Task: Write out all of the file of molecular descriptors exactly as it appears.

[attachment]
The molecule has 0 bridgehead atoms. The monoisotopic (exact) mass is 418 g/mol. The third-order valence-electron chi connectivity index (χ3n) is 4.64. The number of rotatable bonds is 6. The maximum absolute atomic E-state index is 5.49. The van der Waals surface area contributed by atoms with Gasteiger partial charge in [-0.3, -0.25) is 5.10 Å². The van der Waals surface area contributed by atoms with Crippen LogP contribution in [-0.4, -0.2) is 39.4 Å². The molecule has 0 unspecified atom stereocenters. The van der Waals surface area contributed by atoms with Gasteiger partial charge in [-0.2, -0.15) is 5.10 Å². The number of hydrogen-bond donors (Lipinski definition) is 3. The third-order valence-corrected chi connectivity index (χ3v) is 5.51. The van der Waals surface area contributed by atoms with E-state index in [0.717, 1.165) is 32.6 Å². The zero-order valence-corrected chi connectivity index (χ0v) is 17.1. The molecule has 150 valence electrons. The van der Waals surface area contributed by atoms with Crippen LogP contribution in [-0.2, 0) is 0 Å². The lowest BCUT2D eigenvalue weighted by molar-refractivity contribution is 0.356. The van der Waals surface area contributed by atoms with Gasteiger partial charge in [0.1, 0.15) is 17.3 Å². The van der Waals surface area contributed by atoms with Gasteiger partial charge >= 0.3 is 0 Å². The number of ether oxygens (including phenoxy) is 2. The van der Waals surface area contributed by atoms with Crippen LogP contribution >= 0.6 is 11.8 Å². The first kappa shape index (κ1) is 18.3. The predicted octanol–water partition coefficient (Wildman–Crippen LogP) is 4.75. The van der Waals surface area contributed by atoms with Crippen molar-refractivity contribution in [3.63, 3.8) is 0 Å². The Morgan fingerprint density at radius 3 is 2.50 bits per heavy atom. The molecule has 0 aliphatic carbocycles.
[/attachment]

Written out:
The molecule has 0 bridgehead atoms. The monoisotopic (exact) mass is 418 g/mol. The third-order valence-electron chi connectivity index (χ3n) is 4.64. The number of rotatable bonds is 6. The maximum absolute atomic E-state index is 5.49. The van der Waals surface area contributed by atoms with Gasteiger partial charge in [-0.3, -0.25) is 5.10 Å². The van der Waals surface area contributed by atoms with Crippen LogP contribution in [-0.4, -0.2) is 39.4 Å². The molecule has 0 unspecified atom stereocenters. The van der Waals surface area contributed by atoms with Gasteiger partial charge in [-0.2, -0.15) is 5.10 Å². The number of hydrogen-bond donors (Lipinski definition) is 3. The third-order valence-corrected chi connectivity index (χ3v) is 5.51. The van der Waals surface area contributed by atoms with E-state index in [0.717, 1.165) is 32.6 Å². The zero-order valence-corrected chi connectivity index (χ0v) is 17.1. The molecule has 150 valence electrons. The van der Waals surface area contributed by atoms with Crippen LogP contribution in [-0.2, 0) is 0 Å². The lowest BCUT2D eigenvalue weighted by molar-refractivity contribution is 0.356. The van der Waals surface area contributed by atoms with Gasteiger partial charge in [0.1, 0.15) is 17.3 Å². The van der Waals surface area contributed by atoms with Gasteiger partial charge >= 0.3 is 0 Å². The number of ether oxygens (including phenoxy) is 2. The van der Waals surface area contributed by atoms with Crippen LogP contribution >= 0.6 is 11.8 Å². The first kappa shape index (κ1) is 18.3. The predicted octanol–water partition coefficient (Wildman–Crippen LogP) is 4.75. The van der Waals surface area contributed by atoms with Crippen molar-refractivity contribution in [3.63, 3.8) is 0 Å². The Morgan fingerprint density at radius 3 is 2.50 bits per heavy atom. The molecule has 0 aliphatic carbocycles.